Comparative levels of DNA breaks and sensitivity to oxidative stress in aged and senescent human fibroblasts: a distinctive pattern for centenarians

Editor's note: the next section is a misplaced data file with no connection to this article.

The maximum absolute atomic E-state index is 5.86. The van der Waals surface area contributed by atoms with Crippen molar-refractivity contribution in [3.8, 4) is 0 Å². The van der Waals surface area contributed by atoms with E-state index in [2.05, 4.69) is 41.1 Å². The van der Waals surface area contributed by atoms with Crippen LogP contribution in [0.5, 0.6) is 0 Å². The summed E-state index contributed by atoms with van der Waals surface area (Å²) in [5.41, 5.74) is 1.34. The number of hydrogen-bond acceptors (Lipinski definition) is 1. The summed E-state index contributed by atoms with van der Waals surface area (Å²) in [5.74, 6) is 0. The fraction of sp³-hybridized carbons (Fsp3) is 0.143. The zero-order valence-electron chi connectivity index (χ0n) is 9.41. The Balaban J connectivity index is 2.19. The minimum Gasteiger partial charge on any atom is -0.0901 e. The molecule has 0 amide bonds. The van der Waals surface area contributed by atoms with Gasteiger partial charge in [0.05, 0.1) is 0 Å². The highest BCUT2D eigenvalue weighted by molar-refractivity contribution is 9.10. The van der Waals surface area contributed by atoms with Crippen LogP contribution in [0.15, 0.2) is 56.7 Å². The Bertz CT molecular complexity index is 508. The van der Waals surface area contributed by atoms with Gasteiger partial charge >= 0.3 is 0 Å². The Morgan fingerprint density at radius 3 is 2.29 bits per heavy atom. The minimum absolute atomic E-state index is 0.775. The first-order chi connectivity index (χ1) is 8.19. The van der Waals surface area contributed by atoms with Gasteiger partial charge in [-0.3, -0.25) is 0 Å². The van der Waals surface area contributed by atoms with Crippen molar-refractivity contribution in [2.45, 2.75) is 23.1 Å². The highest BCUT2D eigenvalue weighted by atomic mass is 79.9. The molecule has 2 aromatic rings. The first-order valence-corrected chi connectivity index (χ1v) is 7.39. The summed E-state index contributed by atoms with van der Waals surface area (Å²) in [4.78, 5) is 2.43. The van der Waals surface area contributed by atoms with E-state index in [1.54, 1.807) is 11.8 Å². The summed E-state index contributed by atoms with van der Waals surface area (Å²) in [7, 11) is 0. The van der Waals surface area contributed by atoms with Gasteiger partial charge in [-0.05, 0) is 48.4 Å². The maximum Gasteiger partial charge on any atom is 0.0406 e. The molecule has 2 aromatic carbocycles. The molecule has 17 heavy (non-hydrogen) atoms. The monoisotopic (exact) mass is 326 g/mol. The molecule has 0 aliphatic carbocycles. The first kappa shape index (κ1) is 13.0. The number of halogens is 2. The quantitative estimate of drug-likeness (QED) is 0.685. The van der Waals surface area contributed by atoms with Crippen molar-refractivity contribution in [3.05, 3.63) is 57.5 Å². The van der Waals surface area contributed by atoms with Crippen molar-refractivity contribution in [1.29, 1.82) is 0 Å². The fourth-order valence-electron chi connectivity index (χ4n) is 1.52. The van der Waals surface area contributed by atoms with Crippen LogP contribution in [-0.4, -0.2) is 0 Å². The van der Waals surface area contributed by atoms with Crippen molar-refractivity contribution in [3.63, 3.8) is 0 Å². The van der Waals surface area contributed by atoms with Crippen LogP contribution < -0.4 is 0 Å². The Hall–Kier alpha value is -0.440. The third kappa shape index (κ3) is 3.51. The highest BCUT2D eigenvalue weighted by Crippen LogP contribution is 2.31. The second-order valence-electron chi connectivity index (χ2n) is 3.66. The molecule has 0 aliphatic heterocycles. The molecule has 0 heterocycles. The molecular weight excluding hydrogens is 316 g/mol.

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Basal and H2O2-induced DNA breaks as well as DNA repair activity and efficacy of the antioxygenic system were determined in human dermal fibroblasts explanted from either (i) young donors and passaged serially to reach replicative senescence or (ii) young, old and centenarian donors and shortly propagated in culture. These fibroblasts have been employed as an in vitro and ex vivo model, respectively, to evaluate comparatively DNA integrity during senescence (increasing population doubling levels) and aging (increasing donor age). Constitutive levels of DNA total strand breaks, as determined by the alkaline extraction procedure, changed moderately among the different cell lines, which exhibited, however, significant differences in the amount of either single or double strand breaks. The former decreased along with both aging and senescence; the latter augmented during senescence while being virtually steady during aging. Moreover, fibroblasts from centenarians showed to be less sensitive to H2O2-induced DNA damage than otherex vivo fibroblasts. This feature could not account for either increased DNA repair activity or higher efficacy of the antioxygenic system and pointed, instead, to an intrinsic nuclear stability which might be typical of centenarian fibroblasts and potentially functional to longevity.
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